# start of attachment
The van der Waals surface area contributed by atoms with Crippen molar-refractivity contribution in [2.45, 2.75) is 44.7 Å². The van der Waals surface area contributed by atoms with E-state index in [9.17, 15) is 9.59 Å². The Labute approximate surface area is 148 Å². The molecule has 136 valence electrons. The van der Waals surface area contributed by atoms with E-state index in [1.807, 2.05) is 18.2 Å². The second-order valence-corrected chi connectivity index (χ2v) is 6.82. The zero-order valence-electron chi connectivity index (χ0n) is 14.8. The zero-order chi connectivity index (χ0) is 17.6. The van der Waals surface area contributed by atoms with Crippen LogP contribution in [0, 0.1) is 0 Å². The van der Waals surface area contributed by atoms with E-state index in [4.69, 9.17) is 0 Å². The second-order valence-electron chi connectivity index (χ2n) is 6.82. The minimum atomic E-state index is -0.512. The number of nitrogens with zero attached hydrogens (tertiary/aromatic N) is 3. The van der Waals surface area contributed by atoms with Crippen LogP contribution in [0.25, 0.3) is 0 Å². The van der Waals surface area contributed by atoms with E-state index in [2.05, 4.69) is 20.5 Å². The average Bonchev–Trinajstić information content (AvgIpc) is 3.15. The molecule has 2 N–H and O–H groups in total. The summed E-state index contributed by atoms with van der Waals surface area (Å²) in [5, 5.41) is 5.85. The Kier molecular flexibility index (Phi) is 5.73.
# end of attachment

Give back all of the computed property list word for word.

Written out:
The van der Waals surface area contributed by atoms with Crippen molar-refractivity contribution in [2.45, 2.75) is 44.7 Å². The van der Waals surface area contributed by atoms with E-state index in [9.17, 15) is 9.59 Å². The Labute approximate surface area is 148 Å². The molecule has 136 valence electrons. The van der Waals surface area contributed by atoms with E-state index in [1.807, 2.05) is 18.2 Å². The second-order valence-corrected chi connectivity index (χ2v) is 6.82. The zero-order valence-electron chi connectivity index (χ0n) is 14.8. The zero-order chi connectivity index (χ0) is 17.6. The van der Waals surface area contributed by atoms with Crippen LogP contribution in [0, 0.1) is 0 Å². The van der Waals surface area contributed by atoms with E-state index in [4.69, 9.17) is 0 Å². The second-order valence-electron chi connectivity index (χ2n) is 6.82. The minimum atomic E-state index is -0.512. The number of nitrogens with zero attached hydrogens (tertiary/aromatic N) is 3. The van der Waals surface area contributed by atoms with Crippen LogP contribution in [0.25, 0.3) is 0 Å². The van der Waals surface area contributed by atoms with E-state index in [2.05, 4.69) is 20.5 Å². The average Bonchev–Trinajstić information content (AvgIpc) is 3.15. The molecule has 2 N–H and O–H groups in total. The summed E-state index contributed by atoms with van der Waals surface area (Å²) in [5, 5.41) is 5.85. The Kier molecular flexibility index (Phi) is 5.73.